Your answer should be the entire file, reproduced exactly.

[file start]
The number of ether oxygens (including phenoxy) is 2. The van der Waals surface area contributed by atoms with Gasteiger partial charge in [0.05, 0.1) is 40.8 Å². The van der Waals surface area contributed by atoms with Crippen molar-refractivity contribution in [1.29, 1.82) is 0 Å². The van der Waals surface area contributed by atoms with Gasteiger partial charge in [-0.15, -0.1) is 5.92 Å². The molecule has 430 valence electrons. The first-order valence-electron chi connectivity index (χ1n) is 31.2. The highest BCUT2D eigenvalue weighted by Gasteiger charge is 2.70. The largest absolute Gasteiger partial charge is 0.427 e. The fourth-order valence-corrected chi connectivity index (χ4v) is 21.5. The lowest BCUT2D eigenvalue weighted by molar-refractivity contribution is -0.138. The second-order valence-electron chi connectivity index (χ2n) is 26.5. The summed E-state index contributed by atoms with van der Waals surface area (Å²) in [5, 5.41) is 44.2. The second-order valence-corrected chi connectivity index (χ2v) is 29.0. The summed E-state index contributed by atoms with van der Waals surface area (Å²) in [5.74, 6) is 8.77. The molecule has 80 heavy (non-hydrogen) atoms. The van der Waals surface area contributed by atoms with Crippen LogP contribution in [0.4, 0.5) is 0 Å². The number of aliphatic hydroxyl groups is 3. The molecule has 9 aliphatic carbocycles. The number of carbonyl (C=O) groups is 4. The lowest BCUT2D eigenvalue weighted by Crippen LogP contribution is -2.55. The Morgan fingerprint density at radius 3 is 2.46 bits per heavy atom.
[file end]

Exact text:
The number of ether oxygens (including phenoxy) is 2. The van der Waals surface area contributed by atoms with Gasteiger partial charge in [0.05, 0.1) is 40.8 Å². The van der Waals surface area contributed by atoms with Crippen molar-refractivity contribution in [1.29, 1.82) is 0 Å². The van der Waals surface area contributed by atoms with Gasteiger partial charge in [-0.15, -0.1) is 5.92 Å². The molecule has 430 valence electrons. The first-order valence-electron chi connectivity index (χ1n) is 31.2. The highest BCUT2D eigenvalue weighted by Gasteiger charge is 2.70. The largest absolute Gasteiger partial charge is 0.427 e. The fourth-order valence-corrected chi connectivity index (χ4v) is 21.5. The lowest BCUT2D eigenvalue weighted by molar-refractivity contribution is -0.138. The second-order valence-electron chi connectivity index (χ2n) is 26.5. The summed E-state index contributed by atoms with van der Waals surface area (Å²) in [5, 5.41) is 44.2. The second-order valence-corrected chi connectivity index (χ2v) is 29.0. The summed E-state index contributed by atoms with van der Waals surface area (Å²) in [5.74, 6) is 8.77. The molecule has 80 heavy (non-hydrogen) atoms. The van der Waals surface area contributed by atoms with Crippen LogP contribution in [0.4, 0.5) is 0 Å². The number of aliphatic hydroxyl groups is 3. The molecule has 9 aliphatic carbocycles. The number of carbonyl (C=O) groups is 4. The lowest BCUT2D eigenvalue weighted by Crippen LogP contribution is -2.55. The Morgan fingerprint density at radius 3 is 2.46 bits per heavy atom.